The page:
What happened

Shares of GTT Communications (NYSE:GTT) plunged as much as 56.8% lower on Thursday, closing the trading day at a 46.3% loss. The networking and telecommunications company reported terrible second-quarter results and started looking for drastic solutions to its business problems.

So what

GTT's second-quarter sales came in at $434 million, below Wall Street's $448 million consensus estimates. On the bottom line, analysts had been looking for a $0.05 loss per share. The actual losses clocked in at $0.59 per share.

The company has hired an advisor to help it find buyers for some "non-strategic assets," aiming to reduce the company's financial debt and quarterly interest expenses.

Close-up shot of a technician's hands as they attempt to recombine two bundles of slashed network cables.

Image source: Getty Images.

Now what

Reducing the debt load looks like a good move, considering that GTT absorbed a $49 million interest charge in this quarter. That's a significant chunk of the incoming revenue and far above the company's $31 million in operating income.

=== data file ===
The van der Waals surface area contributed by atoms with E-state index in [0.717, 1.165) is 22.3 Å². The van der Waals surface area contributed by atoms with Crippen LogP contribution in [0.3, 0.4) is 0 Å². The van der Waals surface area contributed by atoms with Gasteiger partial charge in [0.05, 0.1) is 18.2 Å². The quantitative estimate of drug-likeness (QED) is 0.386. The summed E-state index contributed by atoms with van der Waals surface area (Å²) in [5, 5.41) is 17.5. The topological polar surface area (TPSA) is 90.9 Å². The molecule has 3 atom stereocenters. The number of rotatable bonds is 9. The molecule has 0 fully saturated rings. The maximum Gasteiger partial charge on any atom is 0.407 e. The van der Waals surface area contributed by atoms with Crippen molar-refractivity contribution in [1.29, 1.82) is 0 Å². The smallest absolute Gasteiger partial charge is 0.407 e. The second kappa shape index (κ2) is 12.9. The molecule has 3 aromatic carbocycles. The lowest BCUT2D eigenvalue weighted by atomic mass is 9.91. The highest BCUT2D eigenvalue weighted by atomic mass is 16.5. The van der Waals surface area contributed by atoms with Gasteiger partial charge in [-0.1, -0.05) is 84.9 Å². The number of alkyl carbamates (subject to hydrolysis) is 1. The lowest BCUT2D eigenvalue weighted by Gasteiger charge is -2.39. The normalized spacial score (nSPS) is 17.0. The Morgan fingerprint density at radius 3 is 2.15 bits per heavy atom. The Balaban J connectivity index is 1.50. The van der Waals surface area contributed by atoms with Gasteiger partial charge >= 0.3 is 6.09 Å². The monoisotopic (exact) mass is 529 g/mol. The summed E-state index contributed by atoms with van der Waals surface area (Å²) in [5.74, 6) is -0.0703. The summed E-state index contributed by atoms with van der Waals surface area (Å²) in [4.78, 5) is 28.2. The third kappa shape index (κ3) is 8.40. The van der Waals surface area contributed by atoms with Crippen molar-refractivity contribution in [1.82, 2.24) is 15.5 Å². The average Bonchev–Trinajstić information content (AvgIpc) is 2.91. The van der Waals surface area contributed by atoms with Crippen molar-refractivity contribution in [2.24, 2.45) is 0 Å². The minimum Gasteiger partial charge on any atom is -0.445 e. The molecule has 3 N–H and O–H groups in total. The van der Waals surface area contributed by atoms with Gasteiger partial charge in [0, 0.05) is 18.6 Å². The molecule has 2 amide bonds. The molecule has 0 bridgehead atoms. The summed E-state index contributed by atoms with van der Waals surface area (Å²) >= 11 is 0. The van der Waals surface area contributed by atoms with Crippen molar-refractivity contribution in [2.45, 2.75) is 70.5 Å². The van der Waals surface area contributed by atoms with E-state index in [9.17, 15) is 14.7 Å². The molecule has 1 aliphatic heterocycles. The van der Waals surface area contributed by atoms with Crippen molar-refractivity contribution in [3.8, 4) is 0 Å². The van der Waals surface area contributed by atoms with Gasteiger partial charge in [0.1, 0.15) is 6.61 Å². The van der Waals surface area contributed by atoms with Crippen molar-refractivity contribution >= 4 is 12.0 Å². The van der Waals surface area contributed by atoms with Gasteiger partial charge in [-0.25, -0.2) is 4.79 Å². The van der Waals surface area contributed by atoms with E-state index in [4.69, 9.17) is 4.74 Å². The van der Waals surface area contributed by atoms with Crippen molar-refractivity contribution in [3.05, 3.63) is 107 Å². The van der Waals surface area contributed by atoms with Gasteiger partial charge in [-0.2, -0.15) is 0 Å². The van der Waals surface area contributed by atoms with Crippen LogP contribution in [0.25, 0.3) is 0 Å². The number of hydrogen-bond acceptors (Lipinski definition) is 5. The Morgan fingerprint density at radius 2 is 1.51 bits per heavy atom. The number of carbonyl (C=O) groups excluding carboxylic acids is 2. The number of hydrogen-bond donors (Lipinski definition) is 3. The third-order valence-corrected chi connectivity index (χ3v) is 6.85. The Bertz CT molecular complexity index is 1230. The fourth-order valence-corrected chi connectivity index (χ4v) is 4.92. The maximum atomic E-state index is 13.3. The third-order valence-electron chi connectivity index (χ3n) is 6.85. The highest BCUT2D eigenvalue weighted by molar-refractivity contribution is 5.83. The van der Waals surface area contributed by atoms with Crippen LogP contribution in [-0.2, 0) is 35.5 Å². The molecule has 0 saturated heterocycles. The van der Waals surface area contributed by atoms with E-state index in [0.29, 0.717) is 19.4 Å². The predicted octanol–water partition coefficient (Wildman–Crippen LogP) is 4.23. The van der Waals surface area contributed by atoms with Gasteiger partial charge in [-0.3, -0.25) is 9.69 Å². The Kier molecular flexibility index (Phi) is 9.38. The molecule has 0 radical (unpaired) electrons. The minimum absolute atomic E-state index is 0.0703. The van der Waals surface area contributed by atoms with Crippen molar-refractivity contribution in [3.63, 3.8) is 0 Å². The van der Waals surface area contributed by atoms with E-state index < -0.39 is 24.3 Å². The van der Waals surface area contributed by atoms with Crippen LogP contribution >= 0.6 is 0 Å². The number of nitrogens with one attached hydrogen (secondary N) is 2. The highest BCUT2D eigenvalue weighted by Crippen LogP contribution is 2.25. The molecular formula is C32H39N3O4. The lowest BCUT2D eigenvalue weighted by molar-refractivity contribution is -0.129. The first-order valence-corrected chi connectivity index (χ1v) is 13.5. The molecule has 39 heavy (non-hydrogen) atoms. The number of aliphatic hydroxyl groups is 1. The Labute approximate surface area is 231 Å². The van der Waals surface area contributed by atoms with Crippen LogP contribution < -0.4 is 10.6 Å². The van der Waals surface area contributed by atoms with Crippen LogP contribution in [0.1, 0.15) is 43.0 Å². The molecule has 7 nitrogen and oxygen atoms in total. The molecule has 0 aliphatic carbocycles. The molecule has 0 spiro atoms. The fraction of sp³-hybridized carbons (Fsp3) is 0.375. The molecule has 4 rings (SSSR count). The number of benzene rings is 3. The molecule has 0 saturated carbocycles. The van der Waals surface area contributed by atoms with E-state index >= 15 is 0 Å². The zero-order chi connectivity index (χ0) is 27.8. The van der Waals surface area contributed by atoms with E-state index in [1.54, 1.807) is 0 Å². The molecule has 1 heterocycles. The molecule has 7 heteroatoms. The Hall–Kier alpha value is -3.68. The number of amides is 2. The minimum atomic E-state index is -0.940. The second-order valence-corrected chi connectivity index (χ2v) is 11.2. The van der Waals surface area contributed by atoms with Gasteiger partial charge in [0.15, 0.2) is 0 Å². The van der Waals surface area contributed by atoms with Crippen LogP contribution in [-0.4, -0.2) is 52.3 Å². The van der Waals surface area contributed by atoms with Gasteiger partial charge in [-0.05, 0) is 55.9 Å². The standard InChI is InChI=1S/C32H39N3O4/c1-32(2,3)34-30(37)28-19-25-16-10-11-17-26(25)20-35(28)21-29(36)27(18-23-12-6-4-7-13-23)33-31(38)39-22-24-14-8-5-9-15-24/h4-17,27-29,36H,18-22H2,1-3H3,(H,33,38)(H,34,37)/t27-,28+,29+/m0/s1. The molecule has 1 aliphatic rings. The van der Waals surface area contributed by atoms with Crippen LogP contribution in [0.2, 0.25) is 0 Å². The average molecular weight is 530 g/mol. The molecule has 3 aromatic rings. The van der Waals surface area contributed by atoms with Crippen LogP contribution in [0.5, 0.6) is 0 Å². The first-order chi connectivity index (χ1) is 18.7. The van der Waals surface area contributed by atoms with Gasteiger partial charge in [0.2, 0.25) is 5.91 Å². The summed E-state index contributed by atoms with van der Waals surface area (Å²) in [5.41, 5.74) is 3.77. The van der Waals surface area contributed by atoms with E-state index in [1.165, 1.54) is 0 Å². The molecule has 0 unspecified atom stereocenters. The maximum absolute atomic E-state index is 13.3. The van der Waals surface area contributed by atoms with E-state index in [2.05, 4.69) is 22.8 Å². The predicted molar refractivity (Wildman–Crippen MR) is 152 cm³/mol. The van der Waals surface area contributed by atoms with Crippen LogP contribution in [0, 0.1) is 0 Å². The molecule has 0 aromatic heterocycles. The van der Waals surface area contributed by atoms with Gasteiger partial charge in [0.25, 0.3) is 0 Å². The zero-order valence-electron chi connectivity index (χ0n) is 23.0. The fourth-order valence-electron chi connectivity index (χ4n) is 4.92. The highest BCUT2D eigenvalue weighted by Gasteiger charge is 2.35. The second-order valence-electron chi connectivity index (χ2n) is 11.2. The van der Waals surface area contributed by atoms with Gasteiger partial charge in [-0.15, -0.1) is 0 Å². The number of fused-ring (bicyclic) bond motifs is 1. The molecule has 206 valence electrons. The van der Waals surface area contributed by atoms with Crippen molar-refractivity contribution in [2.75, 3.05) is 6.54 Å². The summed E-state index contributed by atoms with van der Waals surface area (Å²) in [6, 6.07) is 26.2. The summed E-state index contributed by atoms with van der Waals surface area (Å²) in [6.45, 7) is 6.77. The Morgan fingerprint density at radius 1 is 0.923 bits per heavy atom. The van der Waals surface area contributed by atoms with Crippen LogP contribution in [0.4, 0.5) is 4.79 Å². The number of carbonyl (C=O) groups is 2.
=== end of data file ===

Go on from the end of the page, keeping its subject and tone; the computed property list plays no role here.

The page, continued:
When asked what kind of assets GTT might unload in order to stabilize that rickety balance sheet, CEO Richard Calder offered this high-level view: "Our highly strategic products are clearly wide-area networking, LAN leading with our most strategic products offer defined wide-area networking, Internet services, transport and infrastructure, ethernet, wavelength and unified communications," Calder said. "So things that fall outside of that portfolio are less strategic to us."

A successful asset sale could be just what the doctor ordered, but GTT is actually in deep trouble here. The company reported just $34 million of cash equivalents and $1.8 billion in property and equipment, balanced against a hair-raising $3.2 billion of long-term debt. GTT's $1.8 billion of goodwill won't do much to offset that back-breaking debt load.

This stock is falling for good reason and I wouldn't touch it with a 10-foot network cable until the debt-related panic is resolved.

This article represents the opinion of the writer, who may disagree with the “official” recommendation position of a Motley Fool premium advisory service. We’re motley! Questioning an investing thesis -- even one of our own -- helps us all think critically about investing and make decisions that help us become smarter, happier, and richer.